Wednesday, November 14, 2012


(After the guests had left)

It happened again last week.  My old wine club met at my house and like the most natural thing in the world we individually concluded which wine(s) we liked the most.

Why do we do this and why is wine always subject to this rather simple algorithm??

When you make your call about the best, you have a fairly good argumentation for making that assessment. It’s even measured against your knowledge, experience and preferences. But how come the valuation and ranking of wine is something we do like a reflex and would it be possible to find an alternative??

Wine has always been highly opinionated and consumer guide orientated. We as consumers can’t escape this routine and it’s the DNA of the learning curve. Finding out what wines you like. Bring order to chaos and by the end of the journey we can finally say; “All the good wines are left – no need to turn right anymore”.

Furthermore being an experienced taster, would naturally lead to others wanting to hear your opinion.  “So what’s your favourite wine?”….”Which of the two do you like the most?”

There is a grey area we don’t pursue, when we make this analogy. In my opinion we are too busy breaking the equation by the constantly ranking. Thing is – tasting wine is a quick and dirty process. Gathering, discarding - plusses & minuses. We are demons, hunting great dopamine memories and our brain is a drug addict wanting a specified fix over and over again.

We have to bring ourselves out of this straitjacket. Wine has to be more than this. We should stick to expressing our opinions, but we have to be more diverse, as we risk reducing more than enhancing.

Personally I think I am getting better at this – not that in itself is a quest I force myself to complete. Yet I often find myself haunted by my habits and in the end far from the perfect student. Yet I try to say to myself; better might in some cases just relate to “different?”

I like complex and geeky wines with my wine club – I like simple honest wine with my wife. Simple is not necessarily worse – in some cases better. I like Champagne every day of the week, I like Italian wines better with Italian food. I like wine A because it paired better with carrots, but wine B better because it paired better with celery. I like some wines at summertime – some better at winter. I like mostly wine with food, but can do without in some cases. Some wines don’t appeal to me when I am stressed, so wines do.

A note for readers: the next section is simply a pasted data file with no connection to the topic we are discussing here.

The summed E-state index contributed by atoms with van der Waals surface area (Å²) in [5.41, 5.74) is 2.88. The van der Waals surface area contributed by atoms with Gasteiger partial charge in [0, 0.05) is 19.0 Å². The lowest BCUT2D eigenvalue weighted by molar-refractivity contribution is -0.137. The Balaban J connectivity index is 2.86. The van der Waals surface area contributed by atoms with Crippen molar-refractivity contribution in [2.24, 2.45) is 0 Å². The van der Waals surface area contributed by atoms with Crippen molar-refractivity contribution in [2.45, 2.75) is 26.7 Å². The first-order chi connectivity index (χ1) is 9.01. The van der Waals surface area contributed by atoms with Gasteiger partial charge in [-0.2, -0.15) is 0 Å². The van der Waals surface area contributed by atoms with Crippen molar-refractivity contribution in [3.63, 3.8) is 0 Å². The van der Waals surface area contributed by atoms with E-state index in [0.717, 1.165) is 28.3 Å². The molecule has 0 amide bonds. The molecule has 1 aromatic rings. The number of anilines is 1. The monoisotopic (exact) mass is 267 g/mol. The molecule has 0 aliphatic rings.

And so on….

With this short intro – I present Italy’s best red wine ;-).

2001 Soldera Brunello di Montalcino “Case Basse Riserva”

100% Sangiovese
Winemaker: Gianfranco Soldera
Fermantation: Slavonian oak casks for five years
Winemaking: Organic
Vineyards:  Located in an Ecosystem, which works as a refuge area for natural predators where Gianfranco wife Graziella grows a large range of wild roses.
Alcohol: 13%
Other: Opened 10 hours in advance – but no decanting.
Glass: Zalto Bordeaux Grand Cru

I have been fortunate to taste a lot of Case Basse…and I mean fortunate, because my wallet is running out of credit to finance such extravagance.

Case Basse is the essence of Italian wines to me. It’s a benchmark wine – an icon and despite I don’t like the idea of putting some wines on a pedestal I have to make exception here. Whenever I truly get exited about Italian wines, there might well be a reflection towards Casse Basse.   

I can’t say to you where the 2001 fits into the ranking regime of my best experiences with Case Basse. There are too many great experiences, which have all occurred under very different occasions and circumstances. It doesn’t really matter, because it’s mind-blowing wine to me and extremely emotional. The essence of wine is here and why at all I have this obsession and use time writing these lines.   

The tasting note is needless here. It’s the soul of Italy, Tuscany, Sangiovese and Brunello. It’s also food, people, culture, landscape and authenticity.  If you have never tasted Case Basse – you haven’t tasted a Brunello. If you can’t afford it, but are infected with the Italian wine bug, you have to save up. 

Taste it just once – but be warned, it’s addictive.